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    Electric Beds

    Hi everyone,

    I'm new to the forum having just heard about it.

    My Dad has MND and has now lost the use of most of his limbs. For the last 6-8 months he's been in an electric chair and it has worked really well. It can stand him up as well as tilt him back almost horizontal at night so that he can sleep in it. Unfortunately, because he's spending too much time in the chair he is now getting sores. We therefore need to find an alternative solution to him sleeping in the chair.

    Does anyone have experience of the Rotoflex beds or any similar beds that move the user to a standing position so that they can then be lifted into a wheelchair / onto commode? They are expensive (even to rent) but I'm wondering if it might be the best option.

    I just wondered if anyone else had encountered a similar problem and what they did as a solution?

    Best wishes,

    Yorky






    #2
    Hi York,

    have you spoken to your OT? My one offered me a free bed which although it doesn’t go to standing, I didn’t need it at the time. An addition to this is a mobile hoist - again provided by OT. They can offer all sorts of alternatives so i would try them out before you pay for expensive items.

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      #3
      Hi Yorky welcome to the forum. Your first port of call should be your OT to get a full assessment for your dad. From that they should provide free what equipment is need now.

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        #4
        Hello Yorky, my husband has a "Hospital Bed" provided by the OT. There are limits I think to how high you could expect one to go............a hoist is the next thing.

        As for the recliner...........Albert uses his for hours on end throughout the day/evening he was given a gel cushion also provided by the OT.

        Good Luck

        Sue
        Husband Albert diagnosed PMA Feb 21

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          #5
          Yorky A warm welcome to the forum.

          Save your money and get your Dad a hospital bed, as others have said. If he needs a hoist to further help him getting out of bed, that will also be supplied.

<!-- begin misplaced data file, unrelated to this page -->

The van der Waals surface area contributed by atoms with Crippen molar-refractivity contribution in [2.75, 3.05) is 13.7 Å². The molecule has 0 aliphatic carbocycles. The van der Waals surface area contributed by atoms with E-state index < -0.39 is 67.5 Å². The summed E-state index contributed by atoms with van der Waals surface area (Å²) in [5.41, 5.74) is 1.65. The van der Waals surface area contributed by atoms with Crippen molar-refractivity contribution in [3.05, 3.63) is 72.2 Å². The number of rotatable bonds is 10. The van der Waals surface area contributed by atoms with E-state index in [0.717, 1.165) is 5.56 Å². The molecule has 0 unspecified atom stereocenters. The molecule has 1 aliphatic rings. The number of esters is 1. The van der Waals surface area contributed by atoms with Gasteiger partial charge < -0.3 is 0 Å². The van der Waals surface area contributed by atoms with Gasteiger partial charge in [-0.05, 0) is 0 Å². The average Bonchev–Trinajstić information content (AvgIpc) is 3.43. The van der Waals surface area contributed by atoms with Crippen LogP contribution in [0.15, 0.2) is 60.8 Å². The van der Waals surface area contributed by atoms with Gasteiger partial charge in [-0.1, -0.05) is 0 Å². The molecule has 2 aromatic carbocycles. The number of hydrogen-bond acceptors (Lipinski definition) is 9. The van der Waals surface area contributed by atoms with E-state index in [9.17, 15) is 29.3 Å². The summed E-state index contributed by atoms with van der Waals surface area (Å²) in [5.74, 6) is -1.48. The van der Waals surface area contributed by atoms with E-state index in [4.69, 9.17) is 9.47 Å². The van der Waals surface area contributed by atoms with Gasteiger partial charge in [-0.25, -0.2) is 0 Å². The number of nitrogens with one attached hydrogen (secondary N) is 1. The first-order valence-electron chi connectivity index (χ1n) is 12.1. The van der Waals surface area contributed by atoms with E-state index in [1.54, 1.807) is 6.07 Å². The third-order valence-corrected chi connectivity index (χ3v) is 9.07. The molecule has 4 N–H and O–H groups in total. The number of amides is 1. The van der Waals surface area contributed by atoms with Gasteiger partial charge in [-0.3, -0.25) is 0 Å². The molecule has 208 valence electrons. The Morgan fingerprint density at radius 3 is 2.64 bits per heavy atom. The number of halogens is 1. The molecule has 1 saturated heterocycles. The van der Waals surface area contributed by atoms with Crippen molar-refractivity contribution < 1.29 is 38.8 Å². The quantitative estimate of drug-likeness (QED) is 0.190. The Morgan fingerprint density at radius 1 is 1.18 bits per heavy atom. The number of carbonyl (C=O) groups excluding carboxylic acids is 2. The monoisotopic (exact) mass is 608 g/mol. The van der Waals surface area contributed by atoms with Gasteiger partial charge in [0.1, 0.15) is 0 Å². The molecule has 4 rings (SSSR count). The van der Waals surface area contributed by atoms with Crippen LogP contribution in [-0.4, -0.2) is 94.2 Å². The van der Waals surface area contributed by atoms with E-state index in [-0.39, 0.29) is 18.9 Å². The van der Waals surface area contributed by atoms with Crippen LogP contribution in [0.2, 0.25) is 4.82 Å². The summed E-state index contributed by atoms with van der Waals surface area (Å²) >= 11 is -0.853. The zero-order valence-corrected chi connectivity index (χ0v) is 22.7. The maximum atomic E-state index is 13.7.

Whilst those fancy beds look great, as do the fully functioning people using them, the reality of someone with a progressive muscle-wasting neurological condition getting much benefit from such an expensive bed vs a standard 'free' bed, is very limited. Nearly all of us eventually keel over if not supported when getting out of bed, so the purported independence of a Rotoflex bed is short-lived or fanciful in ALS/MND.

          That said, for other forms of MND, they may be of enormous benefit or, even with ALS, if they can be rented, they might be useful for some people in the early days.

          Love Ellie.
          ​Diagnosed 03/2007. Sporadic Definite ALS/MND Spinal (hand) Onset.
          Eye gaze user - No functional limbs - No speech - Feeding tube - Overnight NIV.

          Comment


            #6
            Incredibly useful responses and all provided unexpectedly quickly, thank you all!

            As you say Sue, to date, the recliner has been wonderful and my Dad has basically lived in it for the last 6 months day and night. We have a gel cushion, but it doesn't seem to be stopping the sores. He basically needs to spend less time sitting on his bum!

            We have a hospital bed which has been provided by the OT. We tried using it with the help of the OT, but he was rather dragged across it to get on and off the bed and this then made the sores worse. In earlier stages of his MND he was fearful of being stuck on the bed and needing the toilet as he is not able to move himself - though this is less of an issue now as he has a bag attachment that he keeps on day and night to wee in.